How about the involvement of ordinary Germans in Nazi crimes? Historians, museums and history textbooks agree today that millions of Germans voluntarily supported the regime and participated in war crimes. But many ordinary Germans reject that consensus, choosing instead to see Germans — civilians and soldiers alike — as victims of a brutal regime and a murderous war. Such a blurring of the distinction between perpetrator and victim is not the sole prerogative of right-wingers and neo-Nazis.
For instance, only in 2018, the well-off Bavarian town Traunstein, mostly known for the fact that a young Joseph Ratzinger went to high school there, built a new monument dedicated to the fallen German soldiers of both world wars. The monument, located in the city center, proclaims that German soldiers were “seduced” to follow Hitler into the war and lists in detail the many ways they suffered and died. It speaks neither of their crimes nor their victims.
Perhaps the city does not realize that it is engaged in a reframing of the questions concerning responsibility and victimhood. The result is not only a distortion of historical truth, but a distressing message: if even future generations of Germans are not encouraged to ponder the role of ordinary citizens on the road to the abyss of the Holocaust, who in the world will ask this question at all?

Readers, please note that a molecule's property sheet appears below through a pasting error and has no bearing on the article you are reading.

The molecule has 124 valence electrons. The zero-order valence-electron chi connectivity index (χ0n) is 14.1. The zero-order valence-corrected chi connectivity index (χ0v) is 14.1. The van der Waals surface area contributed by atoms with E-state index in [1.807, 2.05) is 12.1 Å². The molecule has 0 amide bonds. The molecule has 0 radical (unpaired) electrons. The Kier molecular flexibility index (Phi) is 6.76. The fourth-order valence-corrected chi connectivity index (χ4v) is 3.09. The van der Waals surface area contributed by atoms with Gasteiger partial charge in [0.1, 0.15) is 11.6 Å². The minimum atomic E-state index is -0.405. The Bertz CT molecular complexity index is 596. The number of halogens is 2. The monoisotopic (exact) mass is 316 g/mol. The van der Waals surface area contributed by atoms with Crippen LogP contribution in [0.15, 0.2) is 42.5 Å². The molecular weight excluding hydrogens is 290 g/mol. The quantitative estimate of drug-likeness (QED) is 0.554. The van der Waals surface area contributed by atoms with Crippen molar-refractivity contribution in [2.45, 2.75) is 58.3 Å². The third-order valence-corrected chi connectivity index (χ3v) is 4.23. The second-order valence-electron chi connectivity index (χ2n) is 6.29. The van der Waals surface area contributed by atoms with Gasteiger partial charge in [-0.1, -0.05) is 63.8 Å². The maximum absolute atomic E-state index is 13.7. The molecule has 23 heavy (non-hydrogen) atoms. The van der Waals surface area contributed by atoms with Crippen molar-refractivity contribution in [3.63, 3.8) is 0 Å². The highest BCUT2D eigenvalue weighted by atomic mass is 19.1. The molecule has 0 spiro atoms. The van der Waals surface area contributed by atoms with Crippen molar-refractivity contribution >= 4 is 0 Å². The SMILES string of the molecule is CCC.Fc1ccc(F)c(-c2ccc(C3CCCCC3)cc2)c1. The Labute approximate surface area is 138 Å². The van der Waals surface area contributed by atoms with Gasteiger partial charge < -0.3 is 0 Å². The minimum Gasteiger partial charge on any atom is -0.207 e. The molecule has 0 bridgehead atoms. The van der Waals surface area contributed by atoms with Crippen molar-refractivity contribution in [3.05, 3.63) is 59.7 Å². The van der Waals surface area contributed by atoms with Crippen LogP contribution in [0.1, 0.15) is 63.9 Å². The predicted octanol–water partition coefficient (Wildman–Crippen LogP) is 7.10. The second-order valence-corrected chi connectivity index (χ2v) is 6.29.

These patterns can be found all over smaller communities, towns and cities in Germany. Towns like Coburg name streets after Nazi profiteers, and in the village of Herxheim am Berg a church bell dedicated to Adolf Hitler is still ringing; meanwhile, numerous smaller former sites of terror, forced labor and murder lack adequate memorials or museums. The memorial culture of the countryside therefore holds a key to a more complete understanding of the mechanisms and contradictions of Germany’s coming to terms with its Nazi past today.